MA232A  Euclidean and nonEuclidean Geometry
Michaelmas Term 2015
Dr. David R. Wilkins
Resources related to Euclid

The Greeks were the first mathematicians who are still
‘real’ to us today. Oriental mathematics
may be an interesting curiosity, but Greek mathematics is
the real thing. The Greeks first spoke a language which
modern mathematicians can understand: as Littlewood
said to me once, they are not clever schoolboys or
‘scholarship candidates’, but ‘Fellows
of another college’. So Greek mathematics is
‘permanent’, more permanent even than Greek
literature. Archimedes will be remembered when Aeschylus
is forgotten, because languages die and mathematical ideas
do not. ‘Immortality’ may be a silly word, but
probably a mathematician has the best chance of whatever
it may mean.
— G.H. Hardy, A Mathematician's Apology
N.B., for a contrasting valuation of ‘oriental mathematics’,
see in particular
The Crest of the Peacock: NonEuropean Roots of Mathematics,
by George Gheverghese Joseph (Princeton University Press, ISBN 9780691135267).
Summary of Lectures
For an indication of what has been covered in lectures, consult the
Lecture Log.
Principal Texts
 The First Six Books of the Elements of Euclid by John Casey
 This eBook is available from the
Project Gutenberg
website at the following URL:
http://www.gutenberg.org/ebooks/21076.
This eBook is for the use of anyone anywhere at no
cost and with almost no restrictions whatsoever. You may
copy it, give it away or reuse it under the terms of
the Project Gutenberg License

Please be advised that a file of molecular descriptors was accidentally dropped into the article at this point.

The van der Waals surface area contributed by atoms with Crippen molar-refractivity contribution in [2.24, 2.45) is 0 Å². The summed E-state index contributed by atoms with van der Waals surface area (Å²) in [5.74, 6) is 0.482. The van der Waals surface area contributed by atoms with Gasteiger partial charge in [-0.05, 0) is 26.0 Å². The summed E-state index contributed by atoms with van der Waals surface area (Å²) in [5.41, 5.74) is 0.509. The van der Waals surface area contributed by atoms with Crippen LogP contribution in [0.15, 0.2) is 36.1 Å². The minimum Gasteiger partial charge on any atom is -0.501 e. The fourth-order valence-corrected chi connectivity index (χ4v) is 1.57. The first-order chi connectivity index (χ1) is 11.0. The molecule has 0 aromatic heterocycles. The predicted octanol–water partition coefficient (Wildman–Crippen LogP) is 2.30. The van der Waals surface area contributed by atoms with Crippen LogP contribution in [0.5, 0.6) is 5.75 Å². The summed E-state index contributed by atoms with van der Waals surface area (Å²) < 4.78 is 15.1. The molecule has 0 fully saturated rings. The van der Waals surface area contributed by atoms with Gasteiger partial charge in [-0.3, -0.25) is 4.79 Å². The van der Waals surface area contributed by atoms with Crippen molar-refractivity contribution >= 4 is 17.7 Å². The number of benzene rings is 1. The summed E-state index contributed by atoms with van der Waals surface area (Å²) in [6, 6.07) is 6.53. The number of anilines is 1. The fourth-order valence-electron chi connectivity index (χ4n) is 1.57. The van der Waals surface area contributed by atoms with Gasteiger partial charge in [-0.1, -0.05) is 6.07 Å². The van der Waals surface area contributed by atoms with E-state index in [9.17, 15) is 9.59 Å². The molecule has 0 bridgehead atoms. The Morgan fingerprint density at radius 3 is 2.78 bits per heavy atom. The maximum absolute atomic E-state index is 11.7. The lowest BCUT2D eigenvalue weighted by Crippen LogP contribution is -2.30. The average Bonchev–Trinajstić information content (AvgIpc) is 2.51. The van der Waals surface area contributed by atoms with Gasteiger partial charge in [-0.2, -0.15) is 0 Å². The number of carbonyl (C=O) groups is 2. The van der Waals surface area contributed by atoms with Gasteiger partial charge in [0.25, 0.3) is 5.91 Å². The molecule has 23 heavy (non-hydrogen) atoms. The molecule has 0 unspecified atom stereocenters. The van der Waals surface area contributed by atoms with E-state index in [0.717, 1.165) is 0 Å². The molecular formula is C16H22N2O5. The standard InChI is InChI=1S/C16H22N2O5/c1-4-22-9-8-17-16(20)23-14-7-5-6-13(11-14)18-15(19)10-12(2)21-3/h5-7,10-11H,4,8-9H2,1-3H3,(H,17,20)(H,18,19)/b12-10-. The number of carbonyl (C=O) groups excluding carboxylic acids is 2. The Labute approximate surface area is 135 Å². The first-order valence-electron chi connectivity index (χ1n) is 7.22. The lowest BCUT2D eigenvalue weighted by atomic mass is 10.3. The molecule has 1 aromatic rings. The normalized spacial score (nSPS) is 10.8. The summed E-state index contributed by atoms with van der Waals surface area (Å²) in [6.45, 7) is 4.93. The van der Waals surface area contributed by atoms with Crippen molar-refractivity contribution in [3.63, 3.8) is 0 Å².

included with this eBook or online
at www.gutenberg.org.
 Euclid's Elements of Geometry (Richard Fitzpatrick, University of Texas)
 This modern edition, translated from Heiberg's critical edition,
has parallel texts in Greek and English. This edition presents
the text of Euclid, without scholia or extensive commentary.
 The Thirteen Books of Euclid's Elements  Introduction and Books I, II (Thomas L. Heath, 1908, Internet Archive)
 The Thirteen Books of Euclid's Elements  Books III—IX (Thomas L. Heath, 1908, Internet Archive)
 This wellknown scholarly edition presents a translation into
English from Heiberg's critical edition, with introductory
chapters and substantial commentary. The edition is available,
in paperback, in three volumes, from Dover Books.
Local Resources related to Euclid

The Axiom System of Book I of Euclid's Elements of Geometry

The Theory of Parallels in Book I of Euclid's Elements of Geometry

Euclid, Book III Extracts (transcription of T.L. Heath's edition, under development)

Euclid, Book V Extracts (transcription of T.L. Heath's edition, under development)
Online Editions of Euclid
See Editions of Euclid
Other works relating to Euclid
 Euclid and his Modern Rivals (Charles Dodgson, 1879, Internet Archive)
 Review of F. Peyrard, Les Oeuvres de Euclide, en Grec, en Latin, et en Franç, d'àpres un manuscrit très ancien qui é resté inconnu jusqu'à nos jours, Dublin Review, vol.~11, 1841,
pp. 330355 (Google Books)
 Euclid, his Life and System (Thomas Smith, 1902, Internet Archive

This book, by
Thomas Smith (1817—1906)
was written for a general audience. The American philosopher,
logican and mathematician Charles Sanders Peirce published
a very critical review of this book (made available on the Internet with other published papers of C.S. Peirce as part of the Peirce Edition Project at Indiana University—Purdue University Indianapolis.
 Modern Synthetic Geometry versus Euclid (Robert J. Aley, Science Vol. 20, 1829, [Jstor, Internet Archive]
Other Systems of Euclidean Geometry
 Éléments de géométrie; avec des notes (AdrienMarie Legendre, 12th edition of 1823, Internet Archive
 Elements of Geometry (AdrienMarie Legendre, translated by Thomas Carlyle, edited by David Brewster and Charles Davies, 1837, Internet Archive)
 The Elements of Geometry (G.B. Halsted, 1889, Internet Archive)
 Foundations of Geometry (David Hilbert, translated E.J. Townsend, Internet Archive)
NonEuclidean Geometry
 New Principles of Geometry (Nicolai Lobachevski, translated G.B. Halsted, Yale Digital Library
Back to Module MA232A
Back to D.R. Wilkins: Lecture Notes
Dr. David R. Wilkins,
School of Mathematics,
Trinity College Dublin.